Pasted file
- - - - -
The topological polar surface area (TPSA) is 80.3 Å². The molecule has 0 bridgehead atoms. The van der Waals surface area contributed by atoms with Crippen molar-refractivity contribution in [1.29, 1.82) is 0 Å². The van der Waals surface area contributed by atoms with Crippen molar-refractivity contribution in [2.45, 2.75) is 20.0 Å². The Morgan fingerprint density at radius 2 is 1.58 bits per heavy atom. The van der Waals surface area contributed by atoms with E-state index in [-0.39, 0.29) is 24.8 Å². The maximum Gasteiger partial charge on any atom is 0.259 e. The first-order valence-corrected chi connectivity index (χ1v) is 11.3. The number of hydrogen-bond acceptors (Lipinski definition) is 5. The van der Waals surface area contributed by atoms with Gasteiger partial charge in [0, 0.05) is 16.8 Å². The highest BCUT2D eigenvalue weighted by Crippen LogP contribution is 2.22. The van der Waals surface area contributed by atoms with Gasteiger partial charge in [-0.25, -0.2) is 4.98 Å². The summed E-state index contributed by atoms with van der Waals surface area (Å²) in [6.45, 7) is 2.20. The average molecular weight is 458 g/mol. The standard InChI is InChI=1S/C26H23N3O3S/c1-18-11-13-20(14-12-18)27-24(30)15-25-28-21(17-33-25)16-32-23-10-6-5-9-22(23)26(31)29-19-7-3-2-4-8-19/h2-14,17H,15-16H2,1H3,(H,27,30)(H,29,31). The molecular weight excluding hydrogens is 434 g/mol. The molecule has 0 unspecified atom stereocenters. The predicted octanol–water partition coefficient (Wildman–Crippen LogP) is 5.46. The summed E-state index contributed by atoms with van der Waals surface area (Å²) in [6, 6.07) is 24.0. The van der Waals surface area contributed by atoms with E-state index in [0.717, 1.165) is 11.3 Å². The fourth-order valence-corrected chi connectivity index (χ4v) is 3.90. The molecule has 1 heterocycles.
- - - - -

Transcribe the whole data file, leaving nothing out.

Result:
The topological polar surface area (TPSA) is 80.3 Å². The molecule has 0 bridgehead atoms. The van der Waals surface area contributed by atoms with Crippen molar-refractivity contribution in [1.29, 1.82) is 0 Å². The van der Waals surface area contributed by atoms with Crippen molar-refractivity contribution in [2.45, 2.75) is 20.0 Å². The Morgan fingerprint density at radius 2 is 1.58 bits per heavy atom. The van der Waals surface area contributed by atoms with E-state index in [-0.39, 0.29) is 24.8 Å². The maximum Gasteiger partial charge on any atom is 0.259 e. The first-order valence-corrected chi connectivity index (χ1v) is 11.3. The number of hydrogen-bond acceptors (Lipinski definition) is 5. The van der Waals surface area contributed by atoms with Gasteiger partial charge in [0, 0.05) is 16.8 Å². The highest BCUT2D eigenvalue weighted by Crippen LogP contribution is 2.22. The van der Waals surface area contributed by atoms with Gasteiger partial charge in [-0.25, -0.2) is 4.98 Å². The summed E-state index contributed by atoms with van der Waals surface area (Å²) in [6.45, 7) is 2.20. The average molecular weight is 458 g/mol. The standard InChI is InChI=1S/C26H23N3O3S/c1-18-11-13-20(14-12-18)27-24(30)15-25-28-21(17-33-25)16-32-23-10-6-5-9-22(23)26(31)29-19-7-3-2-4-8-19/h2-14,17H,15-16H2,1H3,(H,27,30)(H,29,31). The molecular weight excluding hydrogens is 434 g/mol. The molecule has 0 unspecified atom stereocenters. The predicted octanol–water partition coefficient (Wildman–Crippen LogP) is 5.46. The summed E-state index contributed by atoms with van der Waals surface area (Å²) in [6, 6.07) is 24.0. The van der Waals surface area contributed by atoms with E-state index in [0.717, 1.165) is 11.3 Å². The fourth-order valence-corrected chi connectivity index (χ4v) is 3.90. The molecule has 1 heterocycles.